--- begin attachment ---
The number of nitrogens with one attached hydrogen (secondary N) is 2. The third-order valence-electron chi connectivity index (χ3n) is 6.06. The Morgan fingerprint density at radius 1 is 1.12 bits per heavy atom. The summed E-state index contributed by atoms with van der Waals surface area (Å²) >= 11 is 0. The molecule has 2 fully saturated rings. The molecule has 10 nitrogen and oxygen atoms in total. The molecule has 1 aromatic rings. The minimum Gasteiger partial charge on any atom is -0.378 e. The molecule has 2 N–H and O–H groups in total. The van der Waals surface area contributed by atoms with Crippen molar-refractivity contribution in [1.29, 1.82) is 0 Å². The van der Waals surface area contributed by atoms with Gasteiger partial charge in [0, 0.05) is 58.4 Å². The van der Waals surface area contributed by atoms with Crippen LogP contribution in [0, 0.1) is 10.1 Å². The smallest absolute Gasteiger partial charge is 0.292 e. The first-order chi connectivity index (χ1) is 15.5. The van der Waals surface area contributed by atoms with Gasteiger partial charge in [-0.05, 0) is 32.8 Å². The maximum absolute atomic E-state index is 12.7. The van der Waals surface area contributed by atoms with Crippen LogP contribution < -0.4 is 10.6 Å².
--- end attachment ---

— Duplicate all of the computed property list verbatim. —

The number of nitrogens with one attached hydrogen (secondary N) is 2. The third-order valence-electron chi connectivity index (χ3n) is 6.06. The Morgan fingerprint density at radius 1 is 1.12 bits per heavy atom. The summed E-state index contributed by atoms with van der Waals surface area (Å²) >= 11 is 0. The molecule has 2 fully saturated rings. The molecule has 10 nitrogen and oxygen atoms in total. The molecule has 1 aromatic rings. The minimum Gasteiger partial charge on any atom is -0.378 e. The molecule has 2 N–H and O–H groups in total. The van der Waals surface area contributed by atoms with Crippen molar-refractivity contribution in [1.29, 1.82) is 0 Å². The van der Waals surface area contributed by atoms with Gasteiger partial charge in [0, 0.05) is 58.4 Å². The van der Waals surface area contributed by atoms with Crippen LogP contribution in [0, 0.1) is 10.1 Å². The smallest absolute Gasteiger partial charge is 0.292 e. The first-order chi connectivity index (χ1) is 15.5. The van der Waals surface area contributed by atoms with Gasteiger partial charge in [-0.05, 0) is 32.8 Å². The maximum absolute atomic E-state index is 12.7. The van der Waals surface area contributed by atoms with Crippen LogP contribution < -0.4 is 10.6 Å².